In our young population, the CLL-CI was an independent, significant predictor of EFS even after adjusting for biological and other clinical parameters. However, there was no prognostic distinction between the intermediate and high risk groups. Similarly, the U.S.-based CLL-CI study showed the greatest prognostic distinction between low risk and intermediate risk groups [8]. Although intermediate or high risk CLL-CI was associated with shorter OS, this effect disappeared when IGHV status was controlled for; yet it is worth noting that IGHV was only available in 65% of patients. A large prospective study revealed that comorbidities contribute to non-CLL-specific death (i.e., death resulting from the comorbidity itself) rather than CLL-specific death (i.e., death secondary to disease progression or infection) [12]. This might, in part, explain why this comorbidity index was a stronger predictor of post-diagnosis CLL progression (captured by EFS) than of any-cause death in our cohort. Moreover, given that our patient cohort was relatively young (median age of 59) and early stage (74% Binet A), longer follow-up may be needed to better discern the impact of CLL-CI on OS in Middle Eastern patients.

The presence of del(17p) or TP53 mutation, although observed in only 5% of evaluable patients in our cohort, emerged as a significant predictor of outcome. This highlights the prognostic relevance of these genetic aberrations, underscoring the importance of molecular markers such as TP53 mutation status in decision-making for CLL patients even in the era of targeted agents [19].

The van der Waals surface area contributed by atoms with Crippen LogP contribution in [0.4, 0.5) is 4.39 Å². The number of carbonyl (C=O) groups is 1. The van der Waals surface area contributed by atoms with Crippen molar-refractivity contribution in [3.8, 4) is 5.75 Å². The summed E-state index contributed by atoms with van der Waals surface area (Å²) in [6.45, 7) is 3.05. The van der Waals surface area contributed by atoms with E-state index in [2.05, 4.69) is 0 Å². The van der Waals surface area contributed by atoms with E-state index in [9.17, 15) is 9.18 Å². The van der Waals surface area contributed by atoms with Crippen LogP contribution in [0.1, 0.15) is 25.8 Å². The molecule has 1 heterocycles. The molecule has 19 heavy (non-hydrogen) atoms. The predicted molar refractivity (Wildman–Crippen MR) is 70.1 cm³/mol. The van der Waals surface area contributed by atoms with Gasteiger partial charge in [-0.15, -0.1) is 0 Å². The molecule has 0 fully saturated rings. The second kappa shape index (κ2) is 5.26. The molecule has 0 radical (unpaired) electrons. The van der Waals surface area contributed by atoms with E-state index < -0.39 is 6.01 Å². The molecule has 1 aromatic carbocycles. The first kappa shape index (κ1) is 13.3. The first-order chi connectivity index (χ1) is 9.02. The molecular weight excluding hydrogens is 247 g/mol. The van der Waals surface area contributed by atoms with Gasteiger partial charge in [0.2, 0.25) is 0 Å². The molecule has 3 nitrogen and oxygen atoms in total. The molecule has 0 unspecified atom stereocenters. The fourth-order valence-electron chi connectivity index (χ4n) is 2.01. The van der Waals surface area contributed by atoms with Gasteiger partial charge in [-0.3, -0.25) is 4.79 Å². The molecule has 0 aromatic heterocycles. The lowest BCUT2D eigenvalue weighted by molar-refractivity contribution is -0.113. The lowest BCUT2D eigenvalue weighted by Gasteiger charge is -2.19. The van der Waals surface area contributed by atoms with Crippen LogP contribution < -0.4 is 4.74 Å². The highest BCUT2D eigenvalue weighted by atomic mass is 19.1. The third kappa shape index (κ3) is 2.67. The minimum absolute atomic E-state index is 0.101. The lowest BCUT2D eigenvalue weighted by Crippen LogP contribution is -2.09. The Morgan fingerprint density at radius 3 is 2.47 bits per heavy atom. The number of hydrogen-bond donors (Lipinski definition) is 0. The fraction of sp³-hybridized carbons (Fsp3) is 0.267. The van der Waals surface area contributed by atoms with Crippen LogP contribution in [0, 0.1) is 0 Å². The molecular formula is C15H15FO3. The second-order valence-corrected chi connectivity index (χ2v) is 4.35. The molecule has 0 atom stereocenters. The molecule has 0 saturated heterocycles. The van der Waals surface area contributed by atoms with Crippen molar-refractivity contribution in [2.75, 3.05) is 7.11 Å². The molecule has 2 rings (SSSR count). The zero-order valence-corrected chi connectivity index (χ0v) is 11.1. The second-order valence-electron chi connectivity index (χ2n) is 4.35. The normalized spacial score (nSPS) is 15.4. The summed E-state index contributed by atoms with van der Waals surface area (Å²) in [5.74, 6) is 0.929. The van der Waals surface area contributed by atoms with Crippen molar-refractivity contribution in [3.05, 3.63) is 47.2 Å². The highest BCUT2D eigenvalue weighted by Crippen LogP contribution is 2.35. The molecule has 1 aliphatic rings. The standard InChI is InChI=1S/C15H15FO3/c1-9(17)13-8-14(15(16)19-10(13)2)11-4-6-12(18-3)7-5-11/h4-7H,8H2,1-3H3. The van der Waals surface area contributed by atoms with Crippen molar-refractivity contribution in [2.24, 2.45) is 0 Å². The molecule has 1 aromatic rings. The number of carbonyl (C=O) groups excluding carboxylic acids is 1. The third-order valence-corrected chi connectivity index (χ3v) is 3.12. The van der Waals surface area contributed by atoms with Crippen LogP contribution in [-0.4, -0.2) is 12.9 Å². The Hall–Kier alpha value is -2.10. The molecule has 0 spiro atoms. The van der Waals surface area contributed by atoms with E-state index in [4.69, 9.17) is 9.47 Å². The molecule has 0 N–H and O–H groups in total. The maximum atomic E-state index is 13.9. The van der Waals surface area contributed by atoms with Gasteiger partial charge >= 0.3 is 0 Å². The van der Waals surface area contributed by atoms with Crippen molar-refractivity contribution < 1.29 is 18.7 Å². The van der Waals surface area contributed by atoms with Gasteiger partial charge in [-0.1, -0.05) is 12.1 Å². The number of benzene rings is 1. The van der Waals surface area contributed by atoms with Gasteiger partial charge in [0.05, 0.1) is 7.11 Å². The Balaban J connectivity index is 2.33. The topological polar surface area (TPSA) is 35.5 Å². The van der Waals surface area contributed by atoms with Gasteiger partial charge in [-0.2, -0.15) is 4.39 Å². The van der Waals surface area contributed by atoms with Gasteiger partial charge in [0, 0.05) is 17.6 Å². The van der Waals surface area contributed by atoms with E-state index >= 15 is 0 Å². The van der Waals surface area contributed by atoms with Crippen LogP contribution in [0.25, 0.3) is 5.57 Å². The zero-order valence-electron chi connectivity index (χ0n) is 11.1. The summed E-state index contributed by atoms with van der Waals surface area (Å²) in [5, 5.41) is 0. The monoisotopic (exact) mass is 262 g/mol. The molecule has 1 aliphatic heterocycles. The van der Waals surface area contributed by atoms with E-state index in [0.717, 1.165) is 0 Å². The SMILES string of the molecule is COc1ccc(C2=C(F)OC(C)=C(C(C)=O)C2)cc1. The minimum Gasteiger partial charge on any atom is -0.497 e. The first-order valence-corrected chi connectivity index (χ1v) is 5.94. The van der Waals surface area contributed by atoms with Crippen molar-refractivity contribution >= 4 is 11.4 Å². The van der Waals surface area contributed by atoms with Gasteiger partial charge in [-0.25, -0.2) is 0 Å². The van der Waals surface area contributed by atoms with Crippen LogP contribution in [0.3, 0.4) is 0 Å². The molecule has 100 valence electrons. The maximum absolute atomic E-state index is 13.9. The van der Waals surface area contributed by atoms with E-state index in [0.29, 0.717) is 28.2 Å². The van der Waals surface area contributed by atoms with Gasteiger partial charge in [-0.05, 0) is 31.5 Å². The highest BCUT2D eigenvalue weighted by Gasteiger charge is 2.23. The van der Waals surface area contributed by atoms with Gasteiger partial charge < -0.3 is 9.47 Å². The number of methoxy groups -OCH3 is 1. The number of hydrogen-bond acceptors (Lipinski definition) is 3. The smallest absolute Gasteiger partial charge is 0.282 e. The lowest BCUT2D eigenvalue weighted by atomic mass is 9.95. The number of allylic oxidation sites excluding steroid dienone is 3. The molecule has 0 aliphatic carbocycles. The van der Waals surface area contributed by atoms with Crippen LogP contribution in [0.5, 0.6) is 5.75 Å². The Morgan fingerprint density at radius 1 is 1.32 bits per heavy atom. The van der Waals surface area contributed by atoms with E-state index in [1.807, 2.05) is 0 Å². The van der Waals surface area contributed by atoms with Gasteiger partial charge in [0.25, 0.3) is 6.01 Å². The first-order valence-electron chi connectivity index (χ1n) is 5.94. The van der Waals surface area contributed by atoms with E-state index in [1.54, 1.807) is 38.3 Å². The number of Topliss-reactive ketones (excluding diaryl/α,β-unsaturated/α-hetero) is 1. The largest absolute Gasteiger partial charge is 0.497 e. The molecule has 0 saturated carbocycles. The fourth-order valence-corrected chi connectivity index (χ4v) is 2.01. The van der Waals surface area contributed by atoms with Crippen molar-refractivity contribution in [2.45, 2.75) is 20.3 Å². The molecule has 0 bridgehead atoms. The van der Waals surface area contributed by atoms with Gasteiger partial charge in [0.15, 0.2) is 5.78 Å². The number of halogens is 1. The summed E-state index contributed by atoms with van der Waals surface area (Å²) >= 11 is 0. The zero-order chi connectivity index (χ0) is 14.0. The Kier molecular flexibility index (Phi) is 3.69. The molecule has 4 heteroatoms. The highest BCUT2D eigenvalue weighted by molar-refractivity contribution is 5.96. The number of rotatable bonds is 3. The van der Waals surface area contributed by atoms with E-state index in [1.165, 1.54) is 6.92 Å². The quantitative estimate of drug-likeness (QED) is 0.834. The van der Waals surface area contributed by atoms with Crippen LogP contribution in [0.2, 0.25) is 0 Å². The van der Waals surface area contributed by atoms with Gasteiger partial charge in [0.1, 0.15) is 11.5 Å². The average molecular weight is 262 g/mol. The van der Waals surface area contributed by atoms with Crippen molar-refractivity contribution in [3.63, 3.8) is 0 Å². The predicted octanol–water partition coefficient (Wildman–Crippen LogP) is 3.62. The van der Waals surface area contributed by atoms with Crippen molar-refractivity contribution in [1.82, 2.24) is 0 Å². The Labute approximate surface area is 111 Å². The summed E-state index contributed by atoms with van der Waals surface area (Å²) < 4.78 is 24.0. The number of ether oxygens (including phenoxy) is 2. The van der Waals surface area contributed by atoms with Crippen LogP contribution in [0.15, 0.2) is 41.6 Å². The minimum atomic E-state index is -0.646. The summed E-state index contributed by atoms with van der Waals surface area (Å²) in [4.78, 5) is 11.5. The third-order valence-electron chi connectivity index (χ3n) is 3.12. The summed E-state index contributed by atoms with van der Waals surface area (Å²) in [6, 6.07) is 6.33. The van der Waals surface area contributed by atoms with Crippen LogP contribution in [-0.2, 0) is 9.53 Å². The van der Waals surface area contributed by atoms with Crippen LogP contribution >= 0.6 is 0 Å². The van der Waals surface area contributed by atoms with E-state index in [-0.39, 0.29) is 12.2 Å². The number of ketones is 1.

Our study is not without limitations. This validation of CLL-CI is based on a modest sample size (300 patients, 165 with peri-diagnostic TP53 information) and we did not evaluate the prognostic impact of total CIRS score due to the challenge of capturing all CIRS components upon retrospective review. Additionally, the relatively short follow-up period ( 50 months), low proportion of deaths (16% of patients), and lack of cause of death information (to parse out non-CLL-specific deaths) may have hindered the index’s ability to predict OS. Nevertheless, in demonstrating that CLL-CI is an independent, significant predictor of time to first progression, this index seems capable of informing upfront decisions about patient management and treatment.

In conclusion, the CLL-CI is an acceptable clinical tool for comorbidity assessment that is associated with adverse outcomes in younger patients with CLL. Practicing physicians might find it applicable in day-to-day practice. Furthermore, it can be used to guide clinical trial design. Further studies are needed to evaluate the CLL-CI’s performance alongside other commonly used prognostic indices in the young Middle Eastern population diagnosed with CLL.

Data availability

The datasets used and/or analysed during thecurrent study available from the corresponding author on reasonable request.


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The authors thank the cytogenetic and the molecular staff laboratory for their tremendous work at the hematology laboratory.


Funded by Kuwait foundation for the Advancement of Sciences, research grant number: PR1713MM03.

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S.A. made substantial contributions to the conception and the design of the work; A.S. and AK have contributed to the acquisition, analysis, and interpretation of data; A.D. made substantial contributions to the conception and draft review. all researchers have approved the version to be published; and agree to be accountable for all aspects of the work in ensuring that questions related to the accuracy or integrity of any part of the work are appropriately investigated and resolved.

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Correspondence to Salem H. Alshemmari.

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Alshemmari, S.H., AlSarraf, A., Kaempf, A. et al. Prognostic impact of chronic lymphocytic leukemia comorbidity index in a young population: a real-world evidence study of a national gulf region cohort. BMC Cancer 24, 584 (2024).